One person in my family says she is close to dying soon so is there any tips on evangelizing a 90 year old person. Also, is there anyway one can speed of the RCIA process for individuals this old?
I don’t know.
I don’t know.
Pray the Divine Mercy chaplet for her when she is dying so Jesus will stand between her and Justice.
Do you actually spend time with this relative? You can’t evangelize someone you don’t know.
Do you pray for her?
What is her current status – does she belong to another religious community or none at all? Has she expressed an interest in becoming Catholic? Is she interested in religion in general, spirituality, prayer, faith, the afterlife? Is she open, or likely to be open, to your talking with her?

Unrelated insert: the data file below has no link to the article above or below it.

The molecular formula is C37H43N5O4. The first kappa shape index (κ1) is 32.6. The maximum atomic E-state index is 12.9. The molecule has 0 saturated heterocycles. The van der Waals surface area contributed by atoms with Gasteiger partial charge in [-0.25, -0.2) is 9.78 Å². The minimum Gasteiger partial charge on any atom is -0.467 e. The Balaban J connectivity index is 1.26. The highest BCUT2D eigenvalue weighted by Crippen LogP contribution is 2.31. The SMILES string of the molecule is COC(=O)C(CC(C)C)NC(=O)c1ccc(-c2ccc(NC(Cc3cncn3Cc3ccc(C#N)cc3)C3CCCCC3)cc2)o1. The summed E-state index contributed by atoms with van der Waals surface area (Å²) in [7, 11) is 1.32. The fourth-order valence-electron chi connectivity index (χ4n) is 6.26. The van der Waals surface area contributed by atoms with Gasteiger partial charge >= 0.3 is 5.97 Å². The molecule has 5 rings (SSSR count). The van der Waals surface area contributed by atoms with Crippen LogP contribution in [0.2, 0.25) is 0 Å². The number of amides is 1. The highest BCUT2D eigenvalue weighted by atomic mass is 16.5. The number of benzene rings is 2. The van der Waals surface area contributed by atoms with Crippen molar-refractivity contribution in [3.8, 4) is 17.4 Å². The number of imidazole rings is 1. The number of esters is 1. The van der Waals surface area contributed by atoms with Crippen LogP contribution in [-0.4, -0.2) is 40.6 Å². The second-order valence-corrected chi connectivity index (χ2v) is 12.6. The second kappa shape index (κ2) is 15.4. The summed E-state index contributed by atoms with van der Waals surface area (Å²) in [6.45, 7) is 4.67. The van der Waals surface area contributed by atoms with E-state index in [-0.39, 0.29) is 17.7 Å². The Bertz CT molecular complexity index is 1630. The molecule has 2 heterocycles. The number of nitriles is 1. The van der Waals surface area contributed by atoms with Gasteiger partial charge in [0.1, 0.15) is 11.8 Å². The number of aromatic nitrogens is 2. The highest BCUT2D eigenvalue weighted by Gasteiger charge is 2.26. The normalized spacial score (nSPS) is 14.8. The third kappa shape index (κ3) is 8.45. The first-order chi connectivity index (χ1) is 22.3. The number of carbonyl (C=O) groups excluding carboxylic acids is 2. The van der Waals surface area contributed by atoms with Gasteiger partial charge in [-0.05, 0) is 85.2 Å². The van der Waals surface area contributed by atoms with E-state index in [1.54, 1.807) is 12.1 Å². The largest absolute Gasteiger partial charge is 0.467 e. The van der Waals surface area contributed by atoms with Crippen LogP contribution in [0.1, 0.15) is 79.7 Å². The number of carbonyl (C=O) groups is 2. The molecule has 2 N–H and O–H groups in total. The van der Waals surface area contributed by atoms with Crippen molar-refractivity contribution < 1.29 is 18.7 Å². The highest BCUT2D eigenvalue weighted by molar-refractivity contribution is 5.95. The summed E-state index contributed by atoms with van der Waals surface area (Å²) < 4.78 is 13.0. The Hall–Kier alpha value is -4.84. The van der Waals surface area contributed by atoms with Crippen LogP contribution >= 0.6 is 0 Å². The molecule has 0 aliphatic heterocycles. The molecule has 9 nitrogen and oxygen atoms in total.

The answer to your first question is: You don’t.
Nothing in your post suggests that this individual has ever expressed interest in Catholicism. What you did post suggests that you are looking to ‘take advantage’ of a weak time (dying) to try and get ‘your way’ with a person who apparently in their 90 years on this earth, never expressed interest in it.
This just comes across more as you are looking for an ‘easy win’ than you are interested in the actual state of this person’s soul. Otherwise, why weren’t you evangelizing to this person years ago? They weren’t interested? Couldn’t get them to listen to you? Figure now they don’t have the option of shutting you down?
In answer to your second question, I really wouldn’t know. But if the individual in question isn’t interested, I highly doubt any priest would be willing to press the issue.